- The Washington Times - Sunday, July 31, 2005

Karen Smaw’s efforts to brand Fairfax County as a home for minority business have helped her join the ranks of congressmen, broadcasters and other A-list luminaries.

Ms. Smaw, director of small and minority business development for the Fairfax County Economic Development Authority (FCEDA), was named last month as one of the “Fifty Most Influential Minorities in Business” by the Minority Business & Professionals Network Inc.

The network is a national organization that recognizes minority men and women based on their commitment to business, community and professional excellence.

The honor has put Ms. Smaw in the same company as recent honorees Rep. Jesse L. Jackson Jr., CNN White House correspondent Suzanne Mal-veaux and Industrial Bank President B. Doyle Mitchell Jr.

Ms. Smaw was featured in Minority Enterprise Advocate magazine, which listed the network’s award winners in its May-June issue.

At the FCEDA, Ms. Smaw is responsible for helping small businesses owned by women and minorities succeed in Fairfax County, where the number of minority- and women-owned businesses have grown along with the county’s booming population.

Fairfax County has become home to 1,800 new minority-owned businesses since 2002, said FCEDA spokesman Alan Fogg.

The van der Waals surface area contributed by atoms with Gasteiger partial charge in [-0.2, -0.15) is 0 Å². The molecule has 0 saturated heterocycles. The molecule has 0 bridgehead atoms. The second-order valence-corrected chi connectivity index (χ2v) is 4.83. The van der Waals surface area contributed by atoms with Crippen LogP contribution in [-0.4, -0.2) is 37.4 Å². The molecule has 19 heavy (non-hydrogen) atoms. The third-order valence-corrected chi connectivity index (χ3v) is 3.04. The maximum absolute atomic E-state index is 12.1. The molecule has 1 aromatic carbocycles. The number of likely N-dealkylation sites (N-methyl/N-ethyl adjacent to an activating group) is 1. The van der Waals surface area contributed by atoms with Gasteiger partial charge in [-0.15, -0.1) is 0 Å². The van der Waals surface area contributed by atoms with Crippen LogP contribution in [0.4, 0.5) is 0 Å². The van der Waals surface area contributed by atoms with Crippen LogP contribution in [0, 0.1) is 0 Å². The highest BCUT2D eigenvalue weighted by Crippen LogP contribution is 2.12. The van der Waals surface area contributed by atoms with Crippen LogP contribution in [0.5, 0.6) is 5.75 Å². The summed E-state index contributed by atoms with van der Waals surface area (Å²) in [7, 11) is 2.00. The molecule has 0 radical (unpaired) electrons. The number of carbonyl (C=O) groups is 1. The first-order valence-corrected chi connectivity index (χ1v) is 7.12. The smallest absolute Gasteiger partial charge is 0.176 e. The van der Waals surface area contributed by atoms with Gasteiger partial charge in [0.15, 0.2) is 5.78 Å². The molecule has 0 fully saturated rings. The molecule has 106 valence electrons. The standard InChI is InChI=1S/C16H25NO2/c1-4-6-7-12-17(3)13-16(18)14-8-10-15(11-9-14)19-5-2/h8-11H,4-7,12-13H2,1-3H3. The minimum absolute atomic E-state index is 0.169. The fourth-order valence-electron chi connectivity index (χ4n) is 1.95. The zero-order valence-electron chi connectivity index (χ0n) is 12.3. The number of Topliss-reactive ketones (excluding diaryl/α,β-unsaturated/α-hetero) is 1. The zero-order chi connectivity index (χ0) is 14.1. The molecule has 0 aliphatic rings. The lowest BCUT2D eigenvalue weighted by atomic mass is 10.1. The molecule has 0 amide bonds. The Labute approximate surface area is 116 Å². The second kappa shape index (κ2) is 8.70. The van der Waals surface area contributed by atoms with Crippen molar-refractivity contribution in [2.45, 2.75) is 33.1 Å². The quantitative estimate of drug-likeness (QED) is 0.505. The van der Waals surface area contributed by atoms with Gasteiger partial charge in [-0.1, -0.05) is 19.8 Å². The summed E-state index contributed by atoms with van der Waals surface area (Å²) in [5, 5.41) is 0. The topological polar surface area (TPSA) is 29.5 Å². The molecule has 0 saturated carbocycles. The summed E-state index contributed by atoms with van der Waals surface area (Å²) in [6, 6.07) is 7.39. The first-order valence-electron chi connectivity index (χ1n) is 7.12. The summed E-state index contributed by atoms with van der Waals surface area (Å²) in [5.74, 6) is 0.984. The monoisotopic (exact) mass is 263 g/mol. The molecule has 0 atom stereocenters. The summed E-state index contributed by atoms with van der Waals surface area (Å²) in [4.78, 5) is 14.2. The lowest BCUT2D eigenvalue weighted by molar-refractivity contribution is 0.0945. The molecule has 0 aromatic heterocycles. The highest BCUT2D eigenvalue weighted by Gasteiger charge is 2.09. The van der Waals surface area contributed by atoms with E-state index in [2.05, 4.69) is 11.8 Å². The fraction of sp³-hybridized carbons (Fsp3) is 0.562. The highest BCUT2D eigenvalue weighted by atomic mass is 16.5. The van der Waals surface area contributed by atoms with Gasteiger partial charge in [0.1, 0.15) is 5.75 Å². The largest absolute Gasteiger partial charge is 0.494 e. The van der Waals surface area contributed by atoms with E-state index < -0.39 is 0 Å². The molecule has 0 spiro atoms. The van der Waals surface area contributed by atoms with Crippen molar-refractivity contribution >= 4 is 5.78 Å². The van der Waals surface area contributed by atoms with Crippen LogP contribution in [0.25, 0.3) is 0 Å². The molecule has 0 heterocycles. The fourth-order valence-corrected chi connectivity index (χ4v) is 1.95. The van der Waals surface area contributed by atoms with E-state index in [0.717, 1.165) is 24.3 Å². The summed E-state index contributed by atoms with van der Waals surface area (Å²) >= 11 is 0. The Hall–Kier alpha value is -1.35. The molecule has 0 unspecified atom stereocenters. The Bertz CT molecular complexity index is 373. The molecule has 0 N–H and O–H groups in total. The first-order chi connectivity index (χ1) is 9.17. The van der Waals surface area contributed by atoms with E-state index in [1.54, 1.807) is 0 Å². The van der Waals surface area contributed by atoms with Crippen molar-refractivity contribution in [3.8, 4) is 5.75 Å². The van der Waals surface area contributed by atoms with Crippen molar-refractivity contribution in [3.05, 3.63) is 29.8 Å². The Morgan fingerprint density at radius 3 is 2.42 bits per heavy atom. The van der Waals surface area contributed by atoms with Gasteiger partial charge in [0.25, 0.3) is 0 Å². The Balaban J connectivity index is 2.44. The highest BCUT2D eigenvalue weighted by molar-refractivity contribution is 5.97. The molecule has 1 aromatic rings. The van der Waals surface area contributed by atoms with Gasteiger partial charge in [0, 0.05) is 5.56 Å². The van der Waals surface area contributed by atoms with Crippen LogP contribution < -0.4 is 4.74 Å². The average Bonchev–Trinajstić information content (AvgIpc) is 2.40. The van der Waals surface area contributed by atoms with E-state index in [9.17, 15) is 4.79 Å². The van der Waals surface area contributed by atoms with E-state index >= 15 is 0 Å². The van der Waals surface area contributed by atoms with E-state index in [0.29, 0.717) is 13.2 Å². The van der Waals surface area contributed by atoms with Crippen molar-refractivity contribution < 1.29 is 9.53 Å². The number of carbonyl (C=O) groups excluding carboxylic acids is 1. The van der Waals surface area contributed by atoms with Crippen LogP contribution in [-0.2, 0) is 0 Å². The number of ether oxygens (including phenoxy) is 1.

“This dramatic change in the demographics of the business community has led to the creation of some very innovative programs,” Ms. Smaw said. “However, the most important work has been in the establishment of strategic alliances and partnerships with various organizations that service the small and minority business community.”

Some of these relationships include a partnership with the Fairfax County Office of Small Business and monthly workshops on entrepreneurship that combine the resources of the county, state and federal governments.

Ms. Smaw also implemented the Emerging Business Forum, a program that places minority business owners face to face with potential buyers and business partners in a one-day conference.

Dennis Powell, marketing and communications vice president for Filnet Inc., an Alexandria software company, is one of the entrepreneurs who found business partners with help from Ms. Smaw.

“We’re a small, fairly successful IT business and it is in our interest to build strategic alliances with other strong business, regardless of their size, to help us grow, and Karen is definitely an important part of that,” Mr. Powell said.

Ms. Smaw also has scheduled a series of workshops for people who either want to start a business or who need to make their business grow, said Gerald L. Gordon, president of the FCEDA.

For those sessions, she brings in representatives from the U.S. Small Business Administration, various state programs and the county procurement staff.

“Every resource that’s out there — public and private,” Mr. Gordon said.

Before joining the FCEDA, Ms. Smaw was a regional account manager for D&B (formerly Dun & Bradstreet Corp.), a global business information company.

She earned a marketing degree from Troy University in Alabama in 1987 and a master’s degree in business administration at the university’s Fort Myer campus in 2001.

She is a member of the George Mason University Life Advisory Board, the Herndon Dulles Chamber of Commerce and the Community Business Partnership. She also is active in the Northern Virginia Technology Council.

Kate Finneren

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